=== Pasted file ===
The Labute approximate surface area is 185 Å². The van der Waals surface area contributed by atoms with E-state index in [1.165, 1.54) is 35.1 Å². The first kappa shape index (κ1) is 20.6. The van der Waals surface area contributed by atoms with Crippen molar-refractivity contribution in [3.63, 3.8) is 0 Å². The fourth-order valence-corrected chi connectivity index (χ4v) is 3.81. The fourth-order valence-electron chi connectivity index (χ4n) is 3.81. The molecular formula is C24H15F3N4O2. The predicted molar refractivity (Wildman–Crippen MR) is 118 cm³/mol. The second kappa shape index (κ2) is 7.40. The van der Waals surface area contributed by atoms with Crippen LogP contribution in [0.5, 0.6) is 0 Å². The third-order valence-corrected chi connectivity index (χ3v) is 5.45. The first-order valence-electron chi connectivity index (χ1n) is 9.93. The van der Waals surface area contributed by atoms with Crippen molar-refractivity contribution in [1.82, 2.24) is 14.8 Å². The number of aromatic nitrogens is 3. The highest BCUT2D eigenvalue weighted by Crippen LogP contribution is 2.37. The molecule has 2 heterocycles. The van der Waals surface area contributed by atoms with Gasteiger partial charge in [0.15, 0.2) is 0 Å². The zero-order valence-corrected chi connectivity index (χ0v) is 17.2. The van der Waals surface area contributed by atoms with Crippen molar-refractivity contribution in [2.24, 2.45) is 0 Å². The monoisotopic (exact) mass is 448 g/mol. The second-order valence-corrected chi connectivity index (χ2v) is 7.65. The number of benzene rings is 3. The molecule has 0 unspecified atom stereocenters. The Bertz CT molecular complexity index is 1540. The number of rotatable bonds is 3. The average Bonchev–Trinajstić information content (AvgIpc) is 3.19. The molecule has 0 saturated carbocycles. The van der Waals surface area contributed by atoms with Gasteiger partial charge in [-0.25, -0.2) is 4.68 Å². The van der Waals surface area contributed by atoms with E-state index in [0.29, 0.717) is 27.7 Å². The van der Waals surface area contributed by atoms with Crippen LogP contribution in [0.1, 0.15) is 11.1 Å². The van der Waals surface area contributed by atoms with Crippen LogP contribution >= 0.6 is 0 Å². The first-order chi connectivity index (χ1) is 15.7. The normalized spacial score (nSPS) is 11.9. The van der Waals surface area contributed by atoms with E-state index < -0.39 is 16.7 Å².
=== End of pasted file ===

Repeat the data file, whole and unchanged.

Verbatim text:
The Labute approximate surface area is 185 Å². The van der Waals surface area contributed by atoms with E-state index in [1.165, 1.54) is 35.1 Å². The first kappa shape index (κ1) is 20.6. The van der Waals surface area contributed by atoms with Crippen molar-refractivity contribution in [3.63, 3.8) is 0 Å². The fourth-order valence-corrected chi connectivity index (χ4v) is 3.81. The fourth-order valence-electron chi connectivity index (χ4n) is 3.81. The molecular formula is C24H15F3N4O2. The predicted molar refractivity (Wildman–Crippen MR) is 118 cm³/mol. The second kappa shape index (κ2) is 7.40. The van der Waals surface area contributed by atoms with Crippen LogP contribution in [0.5, 0.6) is 0 Å². The third-order valence-corrected chi connectivity index (χ3v) is 5.45. The first-order valence-electron chi connectivity index (χ1n) is 9.93. The van der Waals surface area contributed by atoms with Crippen molar-refractivity contribution in [1.82, 2.24) is 14.8 Å². The number of aromatic nitrogens is 3. The highest BCUT2D eigenvalue weighted by Crippen LogP contribution is 2.37. The molecule has 2 heterocycles. The van der Waals surface area contributed by atoms with Gasteiger partial charge in [0.15, 0.2) is 0 Å². The zero-order valence-corrected chi connectivity index (χ0v) is 17.2. The van der Waals surface area contributed by atoms with Crippen molar-refractivity contribution in [2.24, 2.45) is 0 Å². The monoisotopic (exact) mass is 448 g/mol. The second-order valence-corrected chi connectivity index (χ2v) is 7.65. The number of benzene rings is 3. The molecule has 0 unspecified atom stereocenters. The Bertz CT molecular complexity index is 1540. The number of rotatable bonds is 3. The average Bonchev–Trinajstić information content (AvgIpc) is 3.19. The molecule has 0 saturated carbocycles. The van der Waals surface area contributed by atoms with Gasteiger partial charge in [-0.25, -0.2) is 4.68 Å². The van der Waals surface area contributed by atoms with E-state index in [0.29, 0.717) is 27.7 Å². The van der Waals surface area contributed by atoms with Crippen LogP contribution in [0.1, 0.15) is 11.1 Å². The van der Waals surface area contributed by atoms with Crippen LogP contribution >= 0.6 is 0 Å². The first-order chi connectivity index (χ1) is 15.7. The normalized spacial score (nSPS) is 11.9. The van der Waals surface area contributed by atoms with E-state index < -0.39 is 16.7 Å².